Director: Jay Roach
Cast: Bryan Cranston, Anthony Mackie, Melissa Leo, Frank Langella, Stephen Root
Screenplay: Robert Schenkkan
132 mins. Rated TV-14.
In the newest film from HBO, Bryan Cranston (TV’s Breaking Bad, Get a Job) takes his award-winning performance from the stage to the screen. But does the play become a movie? Let’s find out.
All the Way, from director Jay Roach (Meet the Parents, Trumbo), covers the role that Lyndon B. Johnson (Cranston) played as President after the assassination of John F. Kennedy. Events from Johnson’s work with Martin Luther King Jr (Anthony Mackie, The Hurt Locker, Captain America: Civil War) are shown as well as Johnson’s bid for reelection during the following campaign.
All the Way has so many great performances. In fact, it’s what holds the entire film together. Led by the powerhouse work from Bryan Cranston and the incredible makeup work done to bring the President to life is stunning. He is nearly matched by Melissa Leo (TV’s Wayward Pines, The Fighter) as Lady Bird Johnson. I also liked Frank Langella (TV’s The Americans, Frost/Nixon) as Senator Richard Russell and Stephen Root (TV’s King of the Hill, Mike and Dave Need Wedding Dates) as J. Edgar Hoover.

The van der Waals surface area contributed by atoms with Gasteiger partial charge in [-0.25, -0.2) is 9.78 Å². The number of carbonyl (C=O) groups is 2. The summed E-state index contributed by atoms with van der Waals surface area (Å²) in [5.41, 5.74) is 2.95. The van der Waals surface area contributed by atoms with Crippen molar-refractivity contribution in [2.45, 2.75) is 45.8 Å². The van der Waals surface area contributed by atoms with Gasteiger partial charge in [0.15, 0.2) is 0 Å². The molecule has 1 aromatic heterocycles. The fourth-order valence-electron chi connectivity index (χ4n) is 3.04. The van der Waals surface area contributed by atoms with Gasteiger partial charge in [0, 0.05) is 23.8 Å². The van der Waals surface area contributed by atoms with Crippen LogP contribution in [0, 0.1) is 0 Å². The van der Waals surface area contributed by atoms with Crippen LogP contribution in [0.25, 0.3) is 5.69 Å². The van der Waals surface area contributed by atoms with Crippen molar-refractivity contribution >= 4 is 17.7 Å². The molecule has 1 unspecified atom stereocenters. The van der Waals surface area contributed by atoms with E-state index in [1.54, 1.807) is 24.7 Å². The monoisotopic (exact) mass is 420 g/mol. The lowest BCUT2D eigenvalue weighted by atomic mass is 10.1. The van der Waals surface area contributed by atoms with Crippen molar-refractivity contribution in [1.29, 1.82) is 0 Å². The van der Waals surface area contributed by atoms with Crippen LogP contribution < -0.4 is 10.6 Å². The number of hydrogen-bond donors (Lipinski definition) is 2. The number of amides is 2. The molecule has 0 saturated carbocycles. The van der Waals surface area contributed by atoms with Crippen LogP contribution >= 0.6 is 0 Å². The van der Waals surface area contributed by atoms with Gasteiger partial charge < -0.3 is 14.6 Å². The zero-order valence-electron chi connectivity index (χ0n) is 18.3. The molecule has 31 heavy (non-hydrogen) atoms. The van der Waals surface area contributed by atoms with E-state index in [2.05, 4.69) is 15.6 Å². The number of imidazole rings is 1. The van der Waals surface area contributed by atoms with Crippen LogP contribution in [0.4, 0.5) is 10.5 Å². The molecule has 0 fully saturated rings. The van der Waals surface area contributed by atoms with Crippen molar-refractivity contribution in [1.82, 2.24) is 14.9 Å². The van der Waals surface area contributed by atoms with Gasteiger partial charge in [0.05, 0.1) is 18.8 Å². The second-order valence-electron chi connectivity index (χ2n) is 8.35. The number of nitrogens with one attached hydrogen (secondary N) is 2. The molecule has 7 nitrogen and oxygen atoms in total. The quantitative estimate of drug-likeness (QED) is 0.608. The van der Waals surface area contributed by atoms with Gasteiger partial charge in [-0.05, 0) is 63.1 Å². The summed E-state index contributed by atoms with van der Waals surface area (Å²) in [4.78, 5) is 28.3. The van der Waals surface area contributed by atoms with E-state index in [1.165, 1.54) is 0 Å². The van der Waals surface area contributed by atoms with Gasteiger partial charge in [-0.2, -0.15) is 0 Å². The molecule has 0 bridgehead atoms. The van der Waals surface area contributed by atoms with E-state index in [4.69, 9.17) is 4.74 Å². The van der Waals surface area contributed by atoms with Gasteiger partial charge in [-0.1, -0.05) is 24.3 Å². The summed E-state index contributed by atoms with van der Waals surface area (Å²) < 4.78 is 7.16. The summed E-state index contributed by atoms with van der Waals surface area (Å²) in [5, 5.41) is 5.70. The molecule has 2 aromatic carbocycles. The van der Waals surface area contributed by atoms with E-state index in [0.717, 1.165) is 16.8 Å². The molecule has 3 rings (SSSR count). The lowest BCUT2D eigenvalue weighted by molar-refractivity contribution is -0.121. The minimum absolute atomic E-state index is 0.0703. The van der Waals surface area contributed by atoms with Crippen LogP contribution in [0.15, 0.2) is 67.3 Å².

For flaws, All the Way suffers one of the most common issues of translating a play to the screen. It loses a lot of momentum as it moves. Jay Roach, an extremely capable director, struggles to keep the pacing up and moving throughout, and it shows near the final act of the film.
Overall, All the Way is a perfect showcase for its cast (I’d be remiss if I didn’t at least mention Bradley Whitford’s work as well), but it just can’t stand on its own legs as a true film. Not enough was done to properly adapt the work as Robert Schenkkan (TV’s The Andromeda Strain, The Quiet American) adapted his own work. Thankfully, the performances keep the film strong and evocative for most of the film. Still worthy of viewing? Most definite.
-Kyle A. Goethe